Plan for super-giant Southland data centre a step closer

A plan for a super-massive data centre in the South Island is a step closer following news that Auckland-based Hawaiki plans a new trans-Pacific cable that will provide the South Island with its first direct broadband link to the world.

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Construction on the new Hawaiki Nui cable will begin in early 2022.

Once completed – the goal is 2025 – the new cable will link Invercargill, Dunedin and Christchurch with Los Angeles, Singapore and Jakarta, with connections also running to Sydney, Melbourne, Brisbane, Darwin, Batam in Indonesia and Hawaii.

“I can’t share a budget at this stage as we are in the process of selecting our supplier. We expect to finalise negotiations and sign a supplier contract in March 2022,” Hawaiki CEO Remi Galasso told the Herald.

“The South Island, and especially Christchurch and Dunedin, does require a direct international link to Australia, Singapore and the US,” Galasso said.

The new cable is also a vital piece of the puzzle for the a second company, DataGrid – cofounded by Galasso and telecommunications richlister and Hawaiki cofounder Malcolm Dick,which plans a “hyperscale” data centre in Southland.

According to a summary of the project by partner Meridian, Datagrid is “planning the construction of a 60 megawatt, 25,000 square metre facility near the town of Makarewa”.

“It is anticipated to scale to a 100 megawatt, 40,000 sqm facility within several years, covering an area of more than five rugby fields and consuming as much power as a town of 80,000 people.”

That means if the Datagrid facility goes ahead, it will be much larger than the series of “hyper-scale” data centres currently being built in northwest Auckland by various contenders. DCI Data Centres, for example, is constructing a 10 megawatt facility (big data centres are described in megawatts – or the amount of electricity they require at peak operation). And the $300 million-plus that half Infratil-owned CDC is spending on twodata centres will see a 7000 sqm facility in Hobsonville and an 11,000 sqm server farm in Silverdale.

Amazon and Microsoft have yet to release any tech specs for their respective data centre builds in northwest Auckland – although Amazon says the total budget for its server farms in the city will run to $7.5 billion over 15 years.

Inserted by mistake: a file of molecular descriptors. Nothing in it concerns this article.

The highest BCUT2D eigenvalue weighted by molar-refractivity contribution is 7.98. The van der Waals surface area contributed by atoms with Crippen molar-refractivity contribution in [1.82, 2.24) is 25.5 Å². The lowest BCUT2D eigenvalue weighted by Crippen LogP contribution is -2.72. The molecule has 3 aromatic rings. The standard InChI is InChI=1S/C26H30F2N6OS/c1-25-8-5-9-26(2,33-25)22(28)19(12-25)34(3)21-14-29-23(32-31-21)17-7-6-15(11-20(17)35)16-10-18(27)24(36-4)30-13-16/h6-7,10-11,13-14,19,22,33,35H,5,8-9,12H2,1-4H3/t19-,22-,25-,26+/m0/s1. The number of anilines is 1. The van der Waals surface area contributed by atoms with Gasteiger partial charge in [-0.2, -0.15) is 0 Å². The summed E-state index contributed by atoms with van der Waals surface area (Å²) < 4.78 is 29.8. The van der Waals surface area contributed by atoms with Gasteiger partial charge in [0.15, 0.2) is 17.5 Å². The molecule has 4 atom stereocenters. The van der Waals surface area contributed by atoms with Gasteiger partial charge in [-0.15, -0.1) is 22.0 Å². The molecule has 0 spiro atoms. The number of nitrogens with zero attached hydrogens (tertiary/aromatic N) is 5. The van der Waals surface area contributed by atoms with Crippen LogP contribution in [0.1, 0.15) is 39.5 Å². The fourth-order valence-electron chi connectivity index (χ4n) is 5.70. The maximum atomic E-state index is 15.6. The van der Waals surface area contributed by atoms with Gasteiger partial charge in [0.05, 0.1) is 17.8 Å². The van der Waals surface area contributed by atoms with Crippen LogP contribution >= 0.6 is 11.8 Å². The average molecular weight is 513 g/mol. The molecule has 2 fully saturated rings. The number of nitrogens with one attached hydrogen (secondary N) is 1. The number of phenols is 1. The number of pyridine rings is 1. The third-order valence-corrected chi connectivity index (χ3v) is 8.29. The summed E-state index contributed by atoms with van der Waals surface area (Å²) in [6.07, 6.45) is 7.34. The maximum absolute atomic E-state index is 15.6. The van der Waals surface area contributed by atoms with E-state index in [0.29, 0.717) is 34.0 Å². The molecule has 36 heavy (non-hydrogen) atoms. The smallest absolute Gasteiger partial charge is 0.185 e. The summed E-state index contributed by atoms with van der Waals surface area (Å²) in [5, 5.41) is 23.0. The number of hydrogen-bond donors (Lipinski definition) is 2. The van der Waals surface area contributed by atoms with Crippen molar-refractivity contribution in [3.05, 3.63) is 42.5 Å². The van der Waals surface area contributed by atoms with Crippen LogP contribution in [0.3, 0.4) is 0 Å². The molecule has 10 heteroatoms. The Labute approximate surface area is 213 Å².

Dick has framed Datagrid as a natural project to take up the slack from Meridian’s Manapouri Power Station after Rio Tinto finally closes its aluminium smelter at Tiwai.

With its relatively cold climate, Southland is an attractive location in that data centres’ biggest cost is the power bill for cooling their thousands of servers.

The most obvious drawback is the lack of any international submarine cable in the region.Dick and Galasso have always pitched Hawaiki Nui and DataGrid as paired projects, with the new cable enabling the server farm.

And although there was no more detail on funding overnight, the pair have previously put the cost of the combined initiative at $700m – with the data centre costing $530m and the balance going toward funding for the new cable.

“Datagrid plans are moving ahead as planned. We are currently finalising site acquisition due diligence and we should make some important announcements soon,” Galasso told the Herald last night.

He did not offer any more detail on the site, but Dick has previous saidDatagrid has taken options to buy land in Makarewa, a small town about 7km north of Invercargill, but other details are still sketchy. A Companies Office filing lists Datagrid as owned by Singapore-based H2 Cable.

Although the project is ambitious, Dick and Galasso have hit stretch targets before. Hawaiki – with Galasso as CEO and investment from backers including Dick and fellow richlister the late Sir Eion Edgar – raised $500m for a new Australia-NZ-US cable that went live in 2019.

In July this year, Singapore company BW Group announced plans to buy Hawaiki for an undisclosed price somewhere north of the Overseas Investment Office’s $100m threshold.

This morning, a spokesperson for the OIO said the BW buyout was still being assessed. A decision might not be reached until 2022.

The 50 per cent Spark-owned Southern Cross Cable had a monopoly on NZ’s broadband connection to the outside world for nearly two decades after it went live in 2000.

But the cloud computing and streaming boom has seen the number of cables landing in NZ proliferate over the past few years with Hawaiki’s trans-Pacific effort, the Spark-Vodafone-Telstra Tasman Global Access joint venture laying a new cable between Sydney and Auckland, and the recent landing of the new Southern Cross Next cable (which is being funded, in part, through the suspension of Southern Cross’s dividend payouts to its owners, and Spark’s stake being watered down to 35 per cent as Telstra buys in).

The US$300m Southern Cross Next trans-Pacific cable, which will go live in April nextyear, will have a capacity of 72 terabits per second – or three times that off all of today’s NZ-connected cables combined.

Hawaiki says its planned Nui cable will leapfrog that with total capacity of 240 Tbps.

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